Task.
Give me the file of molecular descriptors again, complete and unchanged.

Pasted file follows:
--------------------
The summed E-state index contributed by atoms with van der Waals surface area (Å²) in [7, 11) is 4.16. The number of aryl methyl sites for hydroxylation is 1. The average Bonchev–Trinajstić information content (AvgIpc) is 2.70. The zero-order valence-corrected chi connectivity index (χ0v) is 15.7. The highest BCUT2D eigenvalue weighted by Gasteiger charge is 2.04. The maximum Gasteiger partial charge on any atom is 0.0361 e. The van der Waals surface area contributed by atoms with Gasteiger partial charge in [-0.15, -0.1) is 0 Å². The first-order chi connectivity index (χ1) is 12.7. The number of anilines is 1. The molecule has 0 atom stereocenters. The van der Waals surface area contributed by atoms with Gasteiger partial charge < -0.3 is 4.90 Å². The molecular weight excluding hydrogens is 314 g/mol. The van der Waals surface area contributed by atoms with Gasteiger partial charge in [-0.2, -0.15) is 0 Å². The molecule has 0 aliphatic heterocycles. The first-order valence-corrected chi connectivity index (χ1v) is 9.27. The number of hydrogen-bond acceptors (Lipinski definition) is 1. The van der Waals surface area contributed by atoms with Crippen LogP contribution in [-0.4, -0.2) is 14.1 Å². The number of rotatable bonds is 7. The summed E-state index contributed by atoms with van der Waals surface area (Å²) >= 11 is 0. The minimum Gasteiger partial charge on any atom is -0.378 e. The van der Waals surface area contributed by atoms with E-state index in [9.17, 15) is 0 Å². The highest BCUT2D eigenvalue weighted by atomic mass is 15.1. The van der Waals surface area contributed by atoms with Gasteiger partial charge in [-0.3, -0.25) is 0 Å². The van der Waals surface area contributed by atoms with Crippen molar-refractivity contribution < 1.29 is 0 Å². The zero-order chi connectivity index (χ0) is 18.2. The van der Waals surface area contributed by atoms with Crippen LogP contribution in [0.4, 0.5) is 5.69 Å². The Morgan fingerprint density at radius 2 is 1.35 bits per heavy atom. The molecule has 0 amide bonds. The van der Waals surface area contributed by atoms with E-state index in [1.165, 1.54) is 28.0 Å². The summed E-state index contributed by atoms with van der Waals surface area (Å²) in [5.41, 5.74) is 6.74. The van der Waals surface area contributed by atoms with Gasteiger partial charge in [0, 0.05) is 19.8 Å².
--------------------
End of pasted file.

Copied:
The summed E-state index contributed by atoms with van der Waals surface area (Å²) in [7, 11) is 4.16. The number of aryl methyl sites for hydroxylation is 1. The average Bonchev–Trinajstić information content (AvgIpc) is 2.70. The zero-order valence-corrected chi connectivity index (χ0v) is 15.7. The highest BCUT2D eigenvalue weighted by Gasteiger charge is 2.04. The maximum Gasteiger partial charge on any atom is 0.0361 e. The van der Waals surface area contributed by atoms with Gasteiger partial charge in [-0.15, -0.1) is 0 Å². The first-order chi connectivity index (χ1) is 12.7. The number of anilines is 1. The molecule has 0 atom stereocenters. The van der Waals surface area contributed by atoms with Gasteiger partial charge < -0.3 is 4.90 Å². The molecular weight excluding hydrogens is 314 g/mol. The van der Waals surface area contributed by atoms with Gasteiger partial charge in [-0.2, -0.15) is 0 Å². The molecule has 0 aliphatic heterocycles. The first-order valence-corrected chi connectivity index (χ1v) is 9.27. The number of hydrogen-bond acceptors (Lipinski definition) is 1. The van der Waals surface area contributed by atoms with Crippen LogP contribution in [-0.4, -0.2) is 14.1 Å². The number of rotatable bonds is 7. The summed E-state index contributed by atoms with van der Waals surface area (Å²) >= 11 is 0. The minimum Gasteiger partial charge on any atom is -0.378 e. The van der Waals surface area contributed by atoms with E-state index in [9.17, 15) is 0 Å². The highest BCUT2D eigenvalue weighted by atomic mass is 15.1. The van der Waals surface area contributed by atoms with Gasteiger partial charge in [-0.3, -0.25) is 0 Å². The van der Waals surface area contributed by atoms with Crippen molar-refractivity contribution < 1.29 is 0 Å². The zero-order chi connectivity index (χ0) is 18.2. The van der Waals surface area contributed by atoms with Crippen LogP contribution in [0.4, 0.5) is 5.69 Å². The Morgan fingerprint density at radius 2 is 1.35 bits per heavy atom. The molecule has 0 amide bonds. The van der Waals surface area contributed by atoms with E-state index in [1.165, 1.54) is 28.0 Å². The summed E-state index contributed by atoms with van der Waals surface area (Å²) in [5.41, 5.74) is 6.74. The van der Waals surface area contributed by atoms with Gasteiger partial charge in [0, 0.05) is 19.8 Å².